ADB PROJECTS Snail's Pace

Even as Nepal needs to accelerate its development activities to achieve a higher economic growth, almost all major projects supported by the Asian Development Bank are going slow

Nov. 18, 2016, 5:45 p.m. Published in Magazine Issue: Vol 10. No.7, November 18, (Mangsir. 03,2073)

It is not surprising to see the news in the national media about the disruption of flights due to technical problems on the runway or the aircraft pressure on it.

The flight diversions cost a huge amount of money as well as eroding the credibility of Nepal’s only international airport. As a gateway to most of the trekking centers and places of historical and cultural importance, Kathmandu remains a major tourist destination.

With big earthquakes hitting the country a year back, Tribhuwan International Airport proved to be the major hub for international rescue missions to operate at the time of disaster. It still is such a hub.

Although the Asian Development Bank (ADB) has been supporting expansion and improvement of the Tribhuwan International Airport, whose role in Nepal’s economic development has been important, the project supposed to be completed this year is yet to finish 16 percent of its work as the contractor has not taken any work in the last one and a half year.

Tika Limbu, Unit Head of Portfolio Management Division of ADB Resident Mission in Kathmandu, presented an overview at the Nepal Portfolio 2016 Tripartite Portfolio Review Meeting.


However, airport extension and expansion program is moving at a snail's pace. As the Spanish Contractor San Hose has stopped working following the earthquake, it is still uncertain when it will resume the work. The contractor has also filed a case for compensation of over Rs. 1.5 billion with the Civil Aviation Authority. The compensation amount is more than the work it has completed. The contractor has been invited for discussions to resume the work. If they ignore the suggestions, the process of termination of contract may begin.

This is not the first project in limbo. Other ADB-supported projects are also making a slow progress. The records show: "Out of 23 loans, 21 grants [32 Projects] with $1.7 billion. The $977.7 million [56%] contracted. $584.9 million [34%] disbursed  and 20 ongoing TAs $33.6 million."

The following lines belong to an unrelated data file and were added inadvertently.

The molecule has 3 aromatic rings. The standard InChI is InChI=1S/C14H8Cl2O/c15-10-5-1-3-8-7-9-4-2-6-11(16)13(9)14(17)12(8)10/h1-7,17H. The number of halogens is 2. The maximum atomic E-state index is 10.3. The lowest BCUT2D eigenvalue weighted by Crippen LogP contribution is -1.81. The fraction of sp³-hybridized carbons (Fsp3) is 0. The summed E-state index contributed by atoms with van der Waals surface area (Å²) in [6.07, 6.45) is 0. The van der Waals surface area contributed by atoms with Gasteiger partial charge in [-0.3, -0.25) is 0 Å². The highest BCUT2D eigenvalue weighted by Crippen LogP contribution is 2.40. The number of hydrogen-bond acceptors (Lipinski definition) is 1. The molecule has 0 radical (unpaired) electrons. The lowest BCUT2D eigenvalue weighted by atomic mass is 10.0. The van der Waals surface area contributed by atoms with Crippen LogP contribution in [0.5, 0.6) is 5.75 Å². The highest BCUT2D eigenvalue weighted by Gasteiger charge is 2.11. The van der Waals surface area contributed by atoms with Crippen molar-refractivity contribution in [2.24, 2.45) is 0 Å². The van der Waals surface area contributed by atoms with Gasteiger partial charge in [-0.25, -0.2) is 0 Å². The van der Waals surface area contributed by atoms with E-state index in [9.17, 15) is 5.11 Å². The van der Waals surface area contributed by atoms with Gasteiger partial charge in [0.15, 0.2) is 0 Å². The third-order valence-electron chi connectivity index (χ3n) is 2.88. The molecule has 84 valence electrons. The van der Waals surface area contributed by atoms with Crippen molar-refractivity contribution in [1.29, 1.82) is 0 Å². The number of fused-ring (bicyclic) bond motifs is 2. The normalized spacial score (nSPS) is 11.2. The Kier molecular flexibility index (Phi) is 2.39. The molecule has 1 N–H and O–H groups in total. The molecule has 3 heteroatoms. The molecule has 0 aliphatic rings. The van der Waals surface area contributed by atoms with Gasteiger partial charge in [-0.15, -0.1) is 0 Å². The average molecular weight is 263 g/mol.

“ADB places highest priority in accelerating development expenditure and delivery of results. TPRM provides an excellent opportunity to discuss and resolve project specific and generic issues that are hindering timely project implementation,” said K.Yakoyama, Head of Nepal Resident Mission.

Supporting projects ranging from hydropower to livelihood, airport to road and transmission line to agriculture and irrigation, Asian Development Bank has been a major multi-lateral development partner of Nepal.

“This is a fact that Nepal is unable to increase the capital expenditure including the foreign resources in the last few years with several reasons. I will assure ADB that the situation will improve in the coming days," said Shanta Raj Subedi, finance secretary. "We will take all necessary measures to make tangible progress in the expenditure."

With the three governments in just a matter of year, Nepal’s political instability is damaging the overall economic growth.

This year marks the 50th anniversary of ADB’s partnership with Nepal. "We have had many tangible results, such as major hydropower plants such as Kali Gandaki A and Khimti, roads and bridges, and water, including the Melamchi water that will come soon. But Nepal still remains a low developing country, and calls for much faster and bigger investments in physical and human capital, with higher efficiency and quality."

With ADB, the greatest challenge remains to be accelerating the implementation of the ongoing projects. As of 30 Sept 2016, ADB’s outstanding commitments amount to $1.73 billion over 33 investment projects, of which $1.15 billion (66%) is still undisbursed. This is equivalent to almost 6% of Nepal’s GDP.

“As to 2016 we set ambitious targets with the executing agencies—with some $400M contract award (CA) and about $240M disbursement. The corresponding CA and disbursement ratios are 30% and 15%, respectively. Achieving these targets is very important to enhance the portfolio performance, and to secure higher future resource allocation to Nepal,” notes K. Yokoyama, Country Director Nepal Resident Mission.

“Looking at the 2016 performance so far, I would first like to appreciate the serious efforts made by the executing and implementing agencies. By the end of September 2016, Nepal projects have achieved $231M CA and $131M disbursements. These are already higher than the historically highest ever achieved in Nepal in ADB-assisted projects. We particularly commend energy project staff for delivering high CA, and urban project staff for delivering high CA and disbursement,” said Yokoyama.

“Having said this, we are still very far from becoming complacent. We have substantial gaps against 2016 annual targets. Specifically, $169M for CA (40% of target) and $109M disbursement (44% of target) must be achieved during the only two months remaining in 2016. In our view, overall portfolio performance of 2016 is deemed satisfactory thanks to the strong contribution of good performing projects. But there are also another set of projects that have continuously suffered from the conventional problems."

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